Cordovan Italian Queen

Cordovan Italian Queen

Written By: Rob Snyder

Rob Snyder has written 58 post in this blog.

I currently work out of the Butte County Cooperative Extension in Oroville, CA as a Crop Protection Agent. I received my B.S. in biology from Delaware Valley College, PA. There I attained a majority of my entomological knowledge from Dr. Chris Tipping and Dr. Robert Berthold. After graduation, I was an apiary inspector for 2 years at the Department of Agriculture in Pennsylvania. In my third year there, I still inspected some colonies but I mainly focused on The Pennsylvania Native Bee Survey (PANBS) where I pinned, labeled, entered data and identified native bees to genus species. Leo Donavall assisted me in learning the basics on positive Identifications of the native bees. Around the same time I began working on coordinating kit construction and distribution for the APHIS National Honey Bee Survey. I was also fortunate to conduct many of these surveys with fellow co-worker Mike Andree and Nathan Rice of USDA/ARS throughout California. All of these experiences have led me to where I am today, working to assist beekeepers in maintaining genetic diverse colonies resistant to parasites while reducing the use of chemical treatments in colonies. The BIP Diagnostic Lab at the University of MD is in an integral part of this process by generating reports in which we can track change and report to beekeepers vital information in a timely manner which may influence their treatment decisions.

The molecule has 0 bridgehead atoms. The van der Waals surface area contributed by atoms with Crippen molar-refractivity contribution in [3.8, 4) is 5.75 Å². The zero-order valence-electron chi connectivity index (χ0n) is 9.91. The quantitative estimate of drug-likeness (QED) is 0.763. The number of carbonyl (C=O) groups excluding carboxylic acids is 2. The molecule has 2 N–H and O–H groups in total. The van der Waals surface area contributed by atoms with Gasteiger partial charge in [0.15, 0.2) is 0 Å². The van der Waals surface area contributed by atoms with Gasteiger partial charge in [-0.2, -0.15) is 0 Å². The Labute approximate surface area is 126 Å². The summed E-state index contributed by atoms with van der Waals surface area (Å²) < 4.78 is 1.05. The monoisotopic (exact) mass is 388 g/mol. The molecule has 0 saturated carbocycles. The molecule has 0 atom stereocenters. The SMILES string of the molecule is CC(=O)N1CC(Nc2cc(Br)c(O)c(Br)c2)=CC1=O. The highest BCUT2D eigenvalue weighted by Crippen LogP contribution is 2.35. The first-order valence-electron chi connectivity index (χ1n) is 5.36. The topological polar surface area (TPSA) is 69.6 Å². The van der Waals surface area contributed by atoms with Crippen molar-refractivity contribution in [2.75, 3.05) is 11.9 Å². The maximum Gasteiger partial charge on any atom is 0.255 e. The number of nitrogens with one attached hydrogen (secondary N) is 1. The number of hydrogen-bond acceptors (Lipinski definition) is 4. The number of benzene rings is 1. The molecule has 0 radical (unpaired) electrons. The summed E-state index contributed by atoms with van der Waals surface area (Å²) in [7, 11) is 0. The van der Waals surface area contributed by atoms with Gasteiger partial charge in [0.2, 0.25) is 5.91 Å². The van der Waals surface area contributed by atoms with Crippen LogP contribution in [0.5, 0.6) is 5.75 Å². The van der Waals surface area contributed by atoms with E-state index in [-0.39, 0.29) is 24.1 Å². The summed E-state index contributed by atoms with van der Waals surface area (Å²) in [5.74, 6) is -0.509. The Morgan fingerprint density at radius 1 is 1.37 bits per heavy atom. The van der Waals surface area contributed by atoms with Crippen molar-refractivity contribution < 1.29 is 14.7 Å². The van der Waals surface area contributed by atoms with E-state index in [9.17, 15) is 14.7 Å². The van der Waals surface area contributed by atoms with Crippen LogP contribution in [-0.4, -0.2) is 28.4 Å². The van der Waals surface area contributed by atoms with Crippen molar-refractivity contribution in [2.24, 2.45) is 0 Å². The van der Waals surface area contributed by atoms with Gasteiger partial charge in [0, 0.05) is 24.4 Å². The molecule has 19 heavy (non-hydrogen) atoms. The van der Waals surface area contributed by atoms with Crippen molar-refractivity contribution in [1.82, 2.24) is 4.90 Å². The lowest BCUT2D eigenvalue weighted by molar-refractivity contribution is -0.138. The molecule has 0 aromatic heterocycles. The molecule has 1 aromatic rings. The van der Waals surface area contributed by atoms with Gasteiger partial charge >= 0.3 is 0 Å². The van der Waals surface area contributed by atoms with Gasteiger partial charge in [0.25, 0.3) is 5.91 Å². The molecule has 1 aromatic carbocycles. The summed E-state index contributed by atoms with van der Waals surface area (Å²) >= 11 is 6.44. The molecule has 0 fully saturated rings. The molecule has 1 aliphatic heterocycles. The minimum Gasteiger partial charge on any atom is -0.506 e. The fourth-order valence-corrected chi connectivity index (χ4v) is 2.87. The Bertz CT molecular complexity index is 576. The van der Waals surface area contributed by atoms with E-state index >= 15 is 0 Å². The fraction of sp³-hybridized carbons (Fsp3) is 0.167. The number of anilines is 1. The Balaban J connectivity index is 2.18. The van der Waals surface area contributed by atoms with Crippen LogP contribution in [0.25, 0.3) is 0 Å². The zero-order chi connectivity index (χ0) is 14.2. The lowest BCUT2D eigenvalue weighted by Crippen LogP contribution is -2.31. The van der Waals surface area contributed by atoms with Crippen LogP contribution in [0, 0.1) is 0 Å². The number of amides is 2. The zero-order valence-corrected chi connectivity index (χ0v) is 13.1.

• carl cook

    i have a hive that has nosema, i have treated it and they are now fine, but can the frames in it be used again next year in the spring time for splits.

    • Meghan

      Hi Carl, yes, you can reuse the frames in splits or any other hive. Nosema is a common disease that is usually seasonal and if treated, as you have found, the bees will often recover. Only if your colony had a severe case and it died would we suggest you treat the frames.

      • Rob Snyder

        Some beekeepers use phostoxin to fumigate comes to rid them of spores. I have also heard that using a bleach solution can help remove spores.